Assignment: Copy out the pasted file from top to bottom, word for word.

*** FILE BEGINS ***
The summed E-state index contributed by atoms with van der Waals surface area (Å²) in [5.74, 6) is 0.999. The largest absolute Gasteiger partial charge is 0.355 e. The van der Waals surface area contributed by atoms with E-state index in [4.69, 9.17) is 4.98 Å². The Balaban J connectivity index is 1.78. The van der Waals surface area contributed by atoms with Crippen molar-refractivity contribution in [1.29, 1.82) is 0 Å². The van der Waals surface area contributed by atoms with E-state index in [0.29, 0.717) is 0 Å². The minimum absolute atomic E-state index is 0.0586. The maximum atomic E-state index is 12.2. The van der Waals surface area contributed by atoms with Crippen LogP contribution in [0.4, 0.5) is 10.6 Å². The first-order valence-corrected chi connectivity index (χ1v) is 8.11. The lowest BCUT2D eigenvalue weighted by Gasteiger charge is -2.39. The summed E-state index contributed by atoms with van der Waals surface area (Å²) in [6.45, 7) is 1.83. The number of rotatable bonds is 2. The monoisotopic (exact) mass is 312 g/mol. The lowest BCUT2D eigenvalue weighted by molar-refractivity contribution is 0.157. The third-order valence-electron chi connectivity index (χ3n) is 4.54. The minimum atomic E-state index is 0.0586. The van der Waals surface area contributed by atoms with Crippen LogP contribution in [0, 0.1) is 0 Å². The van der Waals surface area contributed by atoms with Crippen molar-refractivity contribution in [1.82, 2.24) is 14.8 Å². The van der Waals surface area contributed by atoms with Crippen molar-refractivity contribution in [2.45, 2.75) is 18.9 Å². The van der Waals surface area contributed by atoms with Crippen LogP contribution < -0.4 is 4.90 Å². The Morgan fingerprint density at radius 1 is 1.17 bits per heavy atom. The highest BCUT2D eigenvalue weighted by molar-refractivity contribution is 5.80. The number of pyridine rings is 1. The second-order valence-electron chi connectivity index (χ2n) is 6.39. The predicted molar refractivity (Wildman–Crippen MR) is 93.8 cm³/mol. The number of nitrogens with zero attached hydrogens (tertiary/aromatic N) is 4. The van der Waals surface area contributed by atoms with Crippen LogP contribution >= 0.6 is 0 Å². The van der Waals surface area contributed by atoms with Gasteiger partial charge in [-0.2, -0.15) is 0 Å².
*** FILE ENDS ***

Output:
The summed E-state index contributed by atoms with van der Waals surface area (Å²) in [5.74, 6) is 0.999. The largest absolute Gasteiger partial charge is 0.355 e. The van der Waals surface area contributed by atoms with E-state index in [4.69, 9.17) is 4.98 Å². The Balaban J connectivity index is 1.78. The van der Waals surface area contributed by atoms with Crippen molar-refractivity contribution in [1.29, 1.82) is 0 Å². The van der Waals surface area contributed by atoms with E-state index in [0.29, 0.717) is 0 Å². The minimum absolute atomic E-state index is 0.0586. The maximum atomic E-state index is 12.2. The van der Waals surface area contributed by atoms with Crippen LogP contribution in [0.4, 0.5) is 10.6 Å². The first-order valence-corrected chi connectivity index (χ1v) is 8.11. The lowest BCUT2D eigenvalue weighted by Gasteiger charge is -2.39. The summed E-state index contributed by atoms with van der Waals surface area (Å²) in [6.45, 7) is 1.83. The number of rotatable bonds is 2. The monoisotopic (exact) mass is 312 g/mol. The lowest BCUT2D eigenvalue weighted by molar-refractivity contribution is 0.157. The third-order valence-electron chi connectivity index (χ3n) is 4.54. The minimum atomic E-state index is 0.0586. The van der Waals surface area contributed by atoms with Crippen LogP contribution in [0, 0.1) is 0 Å². The van der Waals surface area contributed by atoms with Crippen molar-refractivity contribution in [1.82, 2.24) is 14.8 Å². The van der Waals surface area contributed by atoms with Crippen molar-refractivity contribution in [2.45, 2.75) is 18.9 Å². The van der Waals surface area contributed by atoms with Crippen LogP contribution < -0.4 is 4.90 Å². The Morgan fingerprint density at radius 1 is 1.17 bits per heavy atom. The highest BCUT2D eigenvalue weighted by molar-refractivity contribution is 5.80. The number of pyridine rings is 1. The second-order valence-electron chi connectivity index (χ2n) is 6.39. The predicted molar refractivity (Wildman–Crippen MR) is 93.8 cm³/mol. The number of nitrogens with zero attached hydrogens (tertiary/aromatic N) is 4. The van der Waals surface area contributed by atoms with Crippen LogP contribution >= 0.6 is 0 Å². The van der Waals surface area contributed by atoms with Gasteiger partial charge in [-0.2, -0.15) is 0 Å².